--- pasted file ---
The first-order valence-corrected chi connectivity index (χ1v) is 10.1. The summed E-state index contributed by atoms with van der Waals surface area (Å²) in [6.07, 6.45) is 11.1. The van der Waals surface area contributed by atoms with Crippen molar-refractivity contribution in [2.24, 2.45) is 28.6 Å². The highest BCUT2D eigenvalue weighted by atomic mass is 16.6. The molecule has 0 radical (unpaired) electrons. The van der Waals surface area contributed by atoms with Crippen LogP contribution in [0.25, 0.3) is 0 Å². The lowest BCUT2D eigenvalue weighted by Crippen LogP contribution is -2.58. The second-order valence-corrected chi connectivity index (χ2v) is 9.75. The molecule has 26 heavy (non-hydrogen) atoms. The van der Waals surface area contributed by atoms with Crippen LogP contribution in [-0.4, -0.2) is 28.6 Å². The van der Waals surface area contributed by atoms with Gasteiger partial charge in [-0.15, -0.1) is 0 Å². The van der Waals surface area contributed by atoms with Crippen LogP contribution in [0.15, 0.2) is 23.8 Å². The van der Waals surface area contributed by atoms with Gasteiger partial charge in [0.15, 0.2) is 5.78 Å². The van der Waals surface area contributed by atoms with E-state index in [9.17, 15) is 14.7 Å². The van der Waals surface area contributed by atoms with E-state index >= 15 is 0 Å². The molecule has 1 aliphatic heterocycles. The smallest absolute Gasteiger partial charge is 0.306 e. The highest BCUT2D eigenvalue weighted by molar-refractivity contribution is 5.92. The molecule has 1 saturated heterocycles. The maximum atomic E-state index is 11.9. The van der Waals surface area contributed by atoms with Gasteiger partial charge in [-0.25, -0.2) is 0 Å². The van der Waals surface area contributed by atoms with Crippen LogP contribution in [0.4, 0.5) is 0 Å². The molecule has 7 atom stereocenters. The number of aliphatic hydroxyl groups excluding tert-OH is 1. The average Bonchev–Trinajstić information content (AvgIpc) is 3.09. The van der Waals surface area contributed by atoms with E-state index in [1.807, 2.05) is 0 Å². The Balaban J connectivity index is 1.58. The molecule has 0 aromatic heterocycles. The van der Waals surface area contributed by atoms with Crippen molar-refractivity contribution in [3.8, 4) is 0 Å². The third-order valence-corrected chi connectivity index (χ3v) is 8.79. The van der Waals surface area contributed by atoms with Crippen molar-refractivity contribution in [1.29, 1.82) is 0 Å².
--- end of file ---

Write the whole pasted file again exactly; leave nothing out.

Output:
The first-order valence-corrected chi connectivity index (χ1v) is 10.1. The summed E-state index contributed by atoms with van der Waals surface area (Å²) in [6.07, 6.45) is 11.1. The van der Waals surface area contributed by atoms with Crippen molar-refractivity contribution in [2.24, 2.45) is 28.6 Å². The highest BCUT2D eigenvalue weighted by atomic mass is 16.6. The molecule has 0 radical (unpaired) electrons. The van der Waals surface area contributed by atoms with Crippen LogP contribution in [0.25, 0.3) is 0 Å². The lowest BCUT2D eigenvalue weighted by Crippen LogP contribution is -2.58. The second-order valence-corrected chi connectivity index (χ2v) is 9.75. The molecule has 26 heavy (non-hydrogen) atoms. The van der Waals surface area contributed by atoms with Crippen LogP contribution in [-0.4, -0.2) is 28.6 Å². The van der Waals surface area contributed by atoms with Gasteiger partial charge in [-0.15, -0.1) is 0 Å². The van der Waals surface area contributed by atoms with Crippen LogP contribution in [0.15, 0.2) is 23.8 Å². The van der Waals surface area contributed by atoms with Gasteiger partial charge in [0.15, 0.2) is 5.78 Å². The van der Waals surface area contributed by atoms with E-state index in [9.17, 15) is 14.7 Å². The van der Waals surface area contributed by atoms with E-state index >= 15 is 0 Å². The molecule has 1 aliphatic heterocycles. The smallest absolute Gasteiger partial charge is 0.306 e. The highest BCUT2D eigenvalue weighted by molar-refractivity contribution is 5.92. The molecule has 1 saturated heterocycles. The maximum atomic E-state index is 11.9. The van der Waals surface area contributed by atoms with Gasteiger partial charge in [-0.25, -0.2) is 0 Å². The van der Waals surface area contributed by atoms with Crippen LogP contribution in [0.4, 0.5) is 0 Å². The molecule has 7 atom stereocenters. The number of aliphatic hydroxyl groups excluding tert-OH is 1. The average Bonchev–Trinajstić information content (AvgIpc) is 3.09. The van der Waals surface area contributed by atoms with E-state index in [1.807, 2.05) is 0 Å². The Balaban J connectivity index is 1.58. The molecule has 0 aromatic heterocycles. The van der Waals surface area contributed by atoms with Crippen molar-refractivity contribution in [3.8, 4) is 0 Å². The third-order valence-corrected chi connectivity index (χ3v) is 8.79. The van der Waals surface area contributed by atoms with Crippen molar-refractivity contribution in [1.29, 1.82) is 0 Å².